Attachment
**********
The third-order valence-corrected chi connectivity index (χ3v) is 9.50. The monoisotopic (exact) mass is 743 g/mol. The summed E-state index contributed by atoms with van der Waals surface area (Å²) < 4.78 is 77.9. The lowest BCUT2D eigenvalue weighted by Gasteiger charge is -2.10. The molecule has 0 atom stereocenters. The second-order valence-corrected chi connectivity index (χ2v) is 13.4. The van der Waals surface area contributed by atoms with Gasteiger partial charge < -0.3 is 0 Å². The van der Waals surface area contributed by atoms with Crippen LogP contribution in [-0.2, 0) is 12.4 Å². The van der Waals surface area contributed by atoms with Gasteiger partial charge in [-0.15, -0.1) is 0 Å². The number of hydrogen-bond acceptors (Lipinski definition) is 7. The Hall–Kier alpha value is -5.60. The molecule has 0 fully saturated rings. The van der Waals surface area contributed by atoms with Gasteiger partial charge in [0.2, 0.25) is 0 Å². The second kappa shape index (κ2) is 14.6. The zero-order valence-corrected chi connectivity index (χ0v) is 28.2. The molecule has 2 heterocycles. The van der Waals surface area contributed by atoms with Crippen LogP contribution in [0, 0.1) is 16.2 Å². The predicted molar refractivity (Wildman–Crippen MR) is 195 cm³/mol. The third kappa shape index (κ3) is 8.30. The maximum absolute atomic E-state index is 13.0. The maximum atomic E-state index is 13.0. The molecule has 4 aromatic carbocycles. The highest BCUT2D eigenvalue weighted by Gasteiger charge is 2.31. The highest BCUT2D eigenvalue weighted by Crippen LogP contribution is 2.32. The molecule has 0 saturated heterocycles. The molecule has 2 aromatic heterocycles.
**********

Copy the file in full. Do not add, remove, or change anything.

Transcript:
The third-order valence-corrected chi connectivity index (χ3v) is 9.50. The monoisotopic (exact) mass is 743 g/mol. The summed E-state index contributed by atoms with van der Waals surface area (Å²) < 4.78 is 77.9. The lowest BCUT2D eigenvalue weighted by Gasteiger charge is -2.10. The molecule has 0 atom stereocenters. The second-order valence-corrected chi connectivity index (χ2v) is 13.4. The van der Waals surface area contributed by atoms with Gasteiger partial charge < -0.3 is 0 Å². The van der Waals surface area contributed by atoms with Crippen LogP contribution in [-0.2, 0) is 12.4 Å². The van der Waals surface area contributed by atoms with Gasteiger partial charge in [-0.15, -0.1) is 0 Å². The number of hydrogen-bond acceptors (Lipinski definition) is 7. The Hall–Kier alpha value is -5.60. The molecule has 0 fully saturated rings. The van der Waals surface area contributed by atoms with Gasteiger partial charge in [0.2, 0.25) is 0 Å². The second kappa shape index (κ2) is 14.6. The zero-order valence-corrected chi connectivity index (χ0v) is 28.2. The molecule has 2 heterocycles. The van der Waals surface area contributed by atoms with Crippen LogP contribution in [0, 0.1) is 16.2 Å². The predicted molar refractivity (Wildman–Crippen MR) is 195 cm³/mol. The third kappa shape index (κ3) is 8.30. The maximum absolute atomic E-state index is 13.0. The maximum atomic E-state index is 13.0. The molecule has 4 aromatic carbocycles. The highest BCUT2D eigenvalue weighted by Gasteiger charge is 2.31. The highest BCUT2D eigenvalue weighted by Crippen LogP contribution is 2.32. The molecule has 0 saturated heterocycles. The molecule has 2 aromatic heterocycles.